This past weekend, I presented two workshops at the Civil Liberties and Public Policy (CLPP) conference, an annual Reproductive Justice conference held on the campus of Hampshire College. Outside of presenting my workshops, reconnecting with friends, and networking, I didn’t have much time for anything else. But I was able to attend one workshop, facilitated by Sahar Pirzada and Sadia Arshad of HEART Women & Girls, a national organization that promotes sexual health and sexual violence awareness in Muslim communities through health education, advocacy, research and training.
In “Muslim and Reproductive Justice: Empowering Our Community through Dismantling Stereotypes”, Sahar and Sadia used the RJ framework to make the connection between how stereotypes influence the lived experiences of Muslims. One exercise they led the group through, called the Knowledge Power Chart, was so informative that I couldn’t wait to share it. The goal of this exercise is the have participants examine how we understand the world, how our understanding of the world impacts our behaviors and the policies we create, and the real world impact these policies can have on our communities.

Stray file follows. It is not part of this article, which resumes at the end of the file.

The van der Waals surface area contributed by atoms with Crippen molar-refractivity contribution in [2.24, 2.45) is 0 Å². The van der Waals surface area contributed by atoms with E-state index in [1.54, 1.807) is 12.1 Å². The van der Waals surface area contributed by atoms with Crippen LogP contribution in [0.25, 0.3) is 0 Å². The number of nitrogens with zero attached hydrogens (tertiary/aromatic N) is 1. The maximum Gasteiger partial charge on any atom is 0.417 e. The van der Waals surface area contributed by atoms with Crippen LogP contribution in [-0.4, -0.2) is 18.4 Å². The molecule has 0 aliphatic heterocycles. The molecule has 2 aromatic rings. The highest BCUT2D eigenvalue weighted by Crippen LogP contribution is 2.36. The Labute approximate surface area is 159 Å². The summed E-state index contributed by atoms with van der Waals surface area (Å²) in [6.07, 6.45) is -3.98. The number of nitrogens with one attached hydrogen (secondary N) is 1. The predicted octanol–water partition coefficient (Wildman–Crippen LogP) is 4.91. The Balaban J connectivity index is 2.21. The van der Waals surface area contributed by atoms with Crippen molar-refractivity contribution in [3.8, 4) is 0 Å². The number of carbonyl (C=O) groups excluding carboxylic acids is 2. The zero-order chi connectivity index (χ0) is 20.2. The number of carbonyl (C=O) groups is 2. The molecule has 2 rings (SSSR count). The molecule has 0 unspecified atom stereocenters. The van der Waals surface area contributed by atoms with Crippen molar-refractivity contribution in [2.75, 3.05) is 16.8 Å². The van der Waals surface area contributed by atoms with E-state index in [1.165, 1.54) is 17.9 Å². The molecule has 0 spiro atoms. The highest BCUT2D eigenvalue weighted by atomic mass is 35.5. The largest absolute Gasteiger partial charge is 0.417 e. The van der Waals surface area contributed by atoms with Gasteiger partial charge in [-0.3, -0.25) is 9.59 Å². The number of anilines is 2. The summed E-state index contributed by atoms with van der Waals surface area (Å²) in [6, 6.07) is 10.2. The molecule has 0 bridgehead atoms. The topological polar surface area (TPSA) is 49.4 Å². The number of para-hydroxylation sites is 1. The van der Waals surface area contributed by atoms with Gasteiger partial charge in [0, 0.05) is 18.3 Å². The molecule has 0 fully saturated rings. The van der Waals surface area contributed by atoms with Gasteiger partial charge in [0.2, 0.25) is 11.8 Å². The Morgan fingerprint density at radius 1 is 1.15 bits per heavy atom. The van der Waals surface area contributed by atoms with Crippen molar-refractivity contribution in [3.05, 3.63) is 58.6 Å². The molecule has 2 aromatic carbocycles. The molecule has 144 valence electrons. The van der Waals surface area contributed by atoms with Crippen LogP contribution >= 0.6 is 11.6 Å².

Here’s what you need:
- A large space to write on, such as a chalkboard, whiteboard, or flip chart paper
- Something to write with, such as chalk or markers (erasable, if you’re using a whiteboard)
Divide up your writing space into three sections and label them like this:
Under the Knowledge column, guide the participants in naming the stereotypes they have heard about a certain group. Next, have participants name the policies they are aware of that are associated with this group under the Policies column. Last, have participants list the consequences that behaviors listed under the Policies column can impact that group.